For almost everyone on the planet, an email that simply read "PG" and "CndP" would be meaningless. For 24 sommeliers, it was devastating, and the start of a wine-world scandal that still has more questions that answers. Writing for Vice, Adam Elder has the story of the 2018 Master Sommelier test and what went so very wrong. It started with that email, which was sent to 3 of nearly 150 people who were scheduled to take the test that day by Reggie Narito. He was proctoring the exam and sat on the board of the Court of Master Sommeliers, and what he was doing was spilling two of the answers (pinot grigio and Châteauneuf-du-Pape) to the test's most treacherous part, in which the test taker must taste 3 whites and 3 reds and name the associated grape, year those grapes were harvested, and wine region. None of the 3 had requested the info.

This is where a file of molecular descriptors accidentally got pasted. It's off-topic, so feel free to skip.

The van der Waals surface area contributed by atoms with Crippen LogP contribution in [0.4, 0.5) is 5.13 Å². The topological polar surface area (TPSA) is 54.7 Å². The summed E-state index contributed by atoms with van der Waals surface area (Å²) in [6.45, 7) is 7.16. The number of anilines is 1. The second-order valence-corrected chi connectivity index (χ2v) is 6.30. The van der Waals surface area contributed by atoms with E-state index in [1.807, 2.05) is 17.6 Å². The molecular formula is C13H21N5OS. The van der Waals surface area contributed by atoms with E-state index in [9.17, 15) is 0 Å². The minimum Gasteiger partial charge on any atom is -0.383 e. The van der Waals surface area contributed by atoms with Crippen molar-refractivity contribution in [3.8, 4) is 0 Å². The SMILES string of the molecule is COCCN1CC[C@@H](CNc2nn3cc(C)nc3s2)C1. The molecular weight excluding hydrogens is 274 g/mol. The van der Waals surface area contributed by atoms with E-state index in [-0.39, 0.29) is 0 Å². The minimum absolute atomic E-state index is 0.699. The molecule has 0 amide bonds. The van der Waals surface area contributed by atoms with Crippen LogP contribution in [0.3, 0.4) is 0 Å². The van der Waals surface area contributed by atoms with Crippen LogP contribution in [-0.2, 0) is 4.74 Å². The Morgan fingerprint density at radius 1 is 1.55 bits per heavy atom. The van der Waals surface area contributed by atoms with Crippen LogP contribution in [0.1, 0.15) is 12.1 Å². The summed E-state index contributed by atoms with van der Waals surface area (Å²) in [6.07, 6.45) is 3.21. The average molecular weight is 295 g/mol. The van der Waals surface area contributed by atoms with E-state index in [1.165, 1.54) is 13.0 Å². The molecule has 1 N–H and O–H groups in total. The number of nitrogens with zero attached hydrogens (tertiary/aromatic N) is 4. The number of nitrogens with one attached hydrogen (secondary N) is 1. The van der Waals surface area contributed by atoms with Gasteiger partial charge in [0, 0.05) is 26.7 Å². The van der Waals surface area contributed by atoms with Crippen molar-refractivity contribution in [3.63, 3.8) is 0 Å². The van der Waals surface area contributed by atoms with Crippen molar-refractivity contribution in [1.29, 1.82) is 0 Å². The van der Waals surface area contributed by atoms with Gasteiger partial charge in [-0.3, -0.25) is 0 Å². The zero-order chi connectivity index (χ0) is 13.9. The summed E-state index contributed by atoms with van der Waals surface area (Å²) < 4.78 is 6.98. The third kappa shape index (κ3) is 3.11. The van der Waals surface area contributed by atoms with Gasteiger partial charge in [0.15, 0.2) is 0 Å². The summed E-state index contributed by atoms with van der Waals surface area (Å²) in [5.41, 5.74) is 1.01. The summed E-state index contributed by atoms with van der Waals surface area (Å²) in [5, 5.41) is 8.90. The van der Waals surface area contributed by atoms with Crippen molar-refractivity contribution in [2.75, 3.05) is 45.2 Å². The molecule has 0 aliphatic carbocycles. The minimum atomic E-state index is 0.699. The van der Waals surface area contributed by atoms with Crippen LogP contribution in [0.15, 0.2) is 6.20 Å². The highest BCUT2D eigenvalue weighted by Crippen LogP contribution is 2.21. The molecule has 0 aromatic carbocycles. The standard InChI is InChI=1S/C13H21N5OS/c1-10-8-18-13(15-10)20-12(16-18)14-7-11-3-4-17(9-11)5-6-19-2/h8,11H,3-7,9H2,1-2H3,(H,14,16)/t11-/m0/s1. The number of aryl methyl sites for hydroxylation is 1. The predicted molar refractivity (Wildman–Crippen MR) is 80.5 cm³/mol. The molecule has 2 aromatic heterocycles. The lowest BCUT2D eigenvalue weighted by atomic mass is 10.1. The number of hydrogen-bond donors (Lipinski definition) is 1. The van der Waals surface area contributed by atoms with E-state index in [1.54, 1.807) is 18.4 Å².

Some 24 people passed the test, and it's hard to understate the achievement that is. There are fewer than 300 Master Sommeliers, and those with that title get six-figure salaries from wineries, distributors, or Michelin-starred restaurants. One of the candidates who got Narito's email failed and turned it over to the Court of Master Sommeliers. Within three days, those who passed were told they were no longer Master Sommeliers. Elder addresses the obvious question: Why did Narito do it? There are only theories at this point (Narito left the Court). But there's actually a much bigger and darker question: Was the Court trying to hide something? They were unyielding in punishing the 22 who passed and didn't receive the email, and there was no outside investigation, which some theorize was an attempt to prevent anyone from uncovered alleged cheating that happened in 2009—the year some Court members and its chairman passed the test. (Read the fascinating full story.)